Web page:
sorry, i should of clarified, as well as reading your source i looked up a couple others, one of wich lead me to this rebuttal (the link i posted).



posted on Jul, 21 2012 @ 01:21 PM
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"How could the first living cell have evolved?"

That is our question. First, it cannot have been evolution, it would be more like a quantum leap, that is, from non-living to living. Even today, we have viruses, which self-replicate, but it is still debatable whether they are really life, as the can crystallize, and need a living cell to their self-replication. Would anyone care to estimate the blind chance of all the necessary proteins coming together with the RNA/DNA to encode them, along with a cell membrane to enclose them, not even to mention the energy-producing mechanisms? Well, it boggles my mind.

We did not see it happen. We cannot come up with a mechanism for which it could have happened, which bears close scrutiny. We cannot do it ourselves, all hopes aside. Seeding from the cosmos only pushes the problem one step back.

Me, I take the word of One who brought about a Book written with an internal heptadic code, which, like that hypothetical first cell, transcends all mathematical possibility.



posted on Jul, 22 2012 @ 05:22 PM
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I think people trip themselves up by looking at a modern cell and wondering how it could have just appeared, ready-made. Clearly, that's not what happened and AFAIK none of the working hypotheses for abiogenesis suggests that it did. There is every reason to believe that the first precursors of modern cells were much simpler. For one thing, modern cells have had more than 3.5 billion years to evolve into their present form.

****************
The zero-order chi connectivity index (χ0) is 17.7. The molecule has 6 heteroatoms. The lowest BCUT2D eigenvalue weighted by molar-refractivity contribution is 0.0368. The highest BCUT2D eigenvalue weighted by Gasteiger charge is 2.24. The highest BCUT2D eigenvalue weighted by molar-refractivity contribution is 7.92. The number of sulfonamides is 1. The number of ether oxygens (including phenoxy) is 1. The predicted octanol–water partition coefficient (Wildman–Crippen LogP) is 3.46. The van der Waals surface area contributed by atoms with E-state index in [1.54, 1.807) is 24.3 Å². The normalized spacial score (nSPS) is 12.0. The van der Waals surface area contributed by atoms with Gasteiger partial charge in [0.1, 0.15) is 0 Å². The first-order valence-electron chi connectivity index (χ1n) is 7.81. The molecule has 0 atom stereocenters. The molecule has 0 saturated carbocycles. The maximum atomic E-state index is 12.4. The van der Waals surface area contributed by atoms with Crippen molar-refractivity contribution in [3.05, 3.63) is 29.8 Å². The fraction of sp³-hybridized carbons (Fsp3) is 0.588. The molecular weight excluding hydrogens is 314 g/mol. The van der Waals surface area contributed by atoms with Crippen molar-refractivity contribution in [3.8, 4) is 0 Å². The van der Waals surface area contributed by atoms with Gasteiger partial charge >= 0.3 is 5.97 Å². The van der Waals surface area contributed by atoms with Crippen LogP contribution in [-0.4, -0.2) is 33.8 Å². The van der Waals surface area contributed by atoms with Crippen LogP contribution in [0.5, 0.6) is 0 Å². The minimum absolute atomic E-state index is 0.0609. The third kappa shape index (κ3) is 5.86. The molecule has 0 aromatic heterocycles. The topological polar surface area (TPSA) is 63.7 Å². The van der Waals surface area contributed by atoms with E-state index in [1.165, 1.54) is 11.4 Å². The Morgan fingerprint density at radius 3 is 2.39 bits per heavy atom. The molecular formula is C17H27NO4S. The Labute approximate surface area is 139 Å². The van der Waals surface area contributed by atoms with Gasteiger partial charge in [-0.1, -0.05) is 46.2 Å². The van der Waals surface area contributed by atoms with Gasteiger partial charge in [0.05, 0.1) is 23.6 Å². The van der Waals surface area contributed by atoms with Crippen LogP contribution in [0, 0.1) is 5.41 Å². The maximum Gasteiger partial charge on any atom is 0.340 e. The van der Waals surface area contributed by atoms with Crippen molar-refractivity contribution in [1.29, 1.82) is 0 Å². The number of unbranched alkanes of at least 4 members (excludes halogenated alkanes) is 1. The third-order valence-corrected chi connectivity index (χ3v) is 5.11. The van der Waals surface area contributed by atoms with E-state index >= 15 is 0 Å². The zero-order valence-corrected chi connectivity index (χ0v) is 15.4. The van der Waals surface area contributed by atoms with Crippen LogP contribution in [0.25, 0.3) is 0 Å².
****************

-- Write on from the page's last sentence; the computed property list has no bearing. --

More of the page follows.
I can't claim to be an expert on abiogenesis, I'm just an interested layman but I know a little about one of the hypotheses that seem most promising, the "RNA world" hypothesis. This hypothesis suggests that the first "protocells" didn't have any proteins at all. The model that Jack Szostak and others are working on is an extremely simple 2-component system consisting only of lipids and a replicator (RNA or a chemical equivalent of RNA). Lipids in water will spontaneously form bilayers, which is essentially what a cell membrane is. It doesn't have the sophistication of a modern cell membrane but it has the important property that it will let nucleotides in but will keep polymers of the same nucleotide trapped inside. A replicator inside a primitive cell membrane is all that's needed to get an evolutionary process started, even if we wouldn't call it "alive" by any common definition.

Obviously, this is a fledgling field of study and a coherent theory is probably decades away but I haven't seen anything to suggest that we will never be able to find a possible natural pathway from organic chemicals to a living cell.



posted on Jul, 24 2012 @ 04:02 PM
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Originally posted by Blue Shift
Certain chemicals have a tendency to link together in certain ways, but there aren't any that link together to form cell structures with specific important components. There's no way for dead material to "evolve" into something living.